Exactly this. Some people 'save their legs' on the downhills but I prefer to put them away as I find the effort in managing the placement outweighs the benefits. On long, sustained uphills they make getting into an uphill rhythm a lot easier.
I have used poles on a whole series of alpine ultras (up to 340km). On downhills you don't necessarily need them to save your legs (although that can be quite useful if you are falling apart). However, for fast technical descents they can be really useful just in your hands - because you really want you arms reasonably wide for balance, having a pole in each hand adds a little bit of extra stability, which maybe gives you more confidence to go fast downhill.
Yeah i will be definitely fast walking all the up hill just to survive
It's the South West coast to coast I'm going to do next year and i guess for most hardcore ultra runners it's relatively flat but having just run the whole thing over 4 individual days jus got quite a bit of up i would like some assistance with
Most of the fast runners this year were using them or at least carrying them ,although the winner did not
> because you really want you arms reasonably wide for balance, having a pole in each hand adds a little bit of extra stability, which maybe gives you more confidence to go fast downhill.
I get what you mean, but on technical single track I find that the poles drag in the undergrowth and find this really annoying - especially with a really light carbon fibre pole. I prefer to just descend without them. Sometimes if the terrain is undulating I'll keep them and plant along with them but I guess this is all down to personal preference.
In reply to: Steff
> It's the South West coast to coast I'm going to do next year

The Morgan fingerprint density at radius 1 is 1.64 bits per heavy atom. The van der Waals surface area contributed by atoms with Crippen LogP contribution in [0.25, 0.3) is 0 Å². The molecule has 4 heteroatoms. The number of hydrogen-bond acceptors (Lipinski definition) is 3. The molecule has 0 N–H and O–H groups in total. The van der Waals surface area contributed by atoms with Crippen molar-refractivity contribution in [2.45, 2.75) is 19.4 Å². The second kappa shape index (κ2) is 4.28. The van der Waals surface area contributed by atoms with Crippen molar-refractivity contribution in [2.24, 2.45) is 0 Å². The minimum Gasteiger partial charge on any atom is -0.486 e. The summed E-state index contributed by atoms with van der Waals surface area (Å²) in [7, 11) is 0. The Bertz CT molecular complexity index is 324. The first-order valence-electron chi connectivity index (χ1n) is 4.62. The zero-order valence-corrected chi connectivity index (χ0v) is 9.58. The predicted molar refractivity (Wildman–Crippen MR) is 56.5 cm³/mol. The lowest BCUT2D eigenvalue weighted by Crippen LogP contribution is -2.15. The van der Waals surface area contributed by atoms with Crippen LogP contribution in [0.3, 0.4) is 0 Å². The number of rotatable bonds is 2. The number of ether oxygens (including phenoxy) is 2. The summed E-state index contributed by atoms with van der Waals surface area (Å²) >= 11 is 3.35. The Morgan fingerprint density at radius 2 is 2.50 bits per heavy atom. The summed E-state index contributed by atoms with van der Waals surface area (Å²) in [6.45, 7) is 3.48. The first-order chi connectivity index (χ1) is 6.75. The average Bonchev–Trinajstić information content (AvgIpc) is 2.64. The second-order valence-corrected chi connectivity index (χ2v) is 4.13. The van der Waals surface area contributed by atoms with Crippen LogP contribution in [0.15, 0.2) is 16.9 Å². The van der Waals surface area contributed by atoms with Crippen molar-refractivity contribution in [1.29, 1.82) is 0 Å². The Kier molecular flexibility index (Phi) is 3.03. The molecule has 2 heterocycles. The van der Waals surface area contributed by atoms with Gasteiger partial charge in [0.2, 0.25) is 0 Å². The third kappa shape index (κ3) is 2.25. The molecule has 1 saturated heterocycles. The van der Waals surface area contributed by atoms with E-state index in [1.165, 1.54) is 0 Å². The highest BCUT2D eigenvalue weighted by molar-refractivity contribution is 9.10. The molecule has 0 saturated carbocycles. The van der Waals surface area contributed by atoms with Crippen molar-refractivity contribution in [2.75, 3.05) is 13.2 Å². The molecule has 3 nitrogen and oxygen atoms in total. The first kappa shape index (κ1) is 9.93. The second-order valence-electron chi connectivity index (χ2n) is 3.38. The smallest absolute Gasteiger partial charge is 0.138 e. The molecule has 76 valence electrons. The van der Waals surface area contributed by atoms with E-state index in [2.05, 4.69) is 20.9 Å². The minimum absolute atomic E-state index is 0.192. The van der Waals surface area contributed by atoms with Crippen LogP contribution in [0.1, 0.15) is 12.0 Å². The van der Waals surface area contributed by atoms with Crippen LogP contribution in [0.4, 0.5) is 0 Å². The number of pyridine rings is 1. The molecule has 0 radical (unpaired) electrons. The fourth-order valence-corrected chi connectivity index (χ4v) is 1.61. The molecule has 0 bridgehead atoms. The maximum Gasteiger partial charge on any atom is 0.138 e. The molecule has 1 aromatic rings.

Like I said its really down to preference and like you say racing over 4 days they may make a difference. FWIW I did a 100 miler in that part of the world (Jurassic Coast) last year and chose not to use poles, precisely because although the course was 'hilly' (5000m cumulative) there were no continuous climbs more than say 150m and I figured (rightly in my opinion) that getting the poles out for these then putting them away again continuously would be a pain in the arse. In the Alps, its worth the investment if you're going to be slogging away uphill for three hours.
Each to their own though, just food for thought.
Given the number of people who don’t know how to run with them, perhaps we need more of these courses. Or is the main aim to stop people overtaking by a) taking up the whole path; and b) the ever present risk of taking an eye out.
> Perhaps you need to go on a course to learn how to use them properly? ;)
Not on my life. Never been a course to learn the bleeding obvious. Coming from s traditional fell running background I can't see myself benefiting from them.
There doesn't seem to be any independent research about the benefits of poles.
> Not on my life. Never been a course to learn the bleeding obvious. Coming from s traditional fell running background I can't see myself benefiting from them.
> There doesn't seem to be any independent research about the benefits of poles.
I think its things like the UTMB they help, that's about all I've used them for.
I didnt use them for any of the bigger rounds I did in the UK.
> I think its things like the UTMB they help, that's about all I've used them for.
I agree with that.
As a bit of an experiment I used poles in my race yesterday (38k, 2900m cut from 45k due to weather). I thought they were legal for that race but it turns out they weren't! Oops. My conclusion was that if you're trying to move at more than a plod they're more hindrance than help as they change stride and arm action and they're added faff.
However, I will continue to use them for really big days out where I'm moving slowly.
Hi Nick, hope you’re well. The coast to coast sounds like a great event.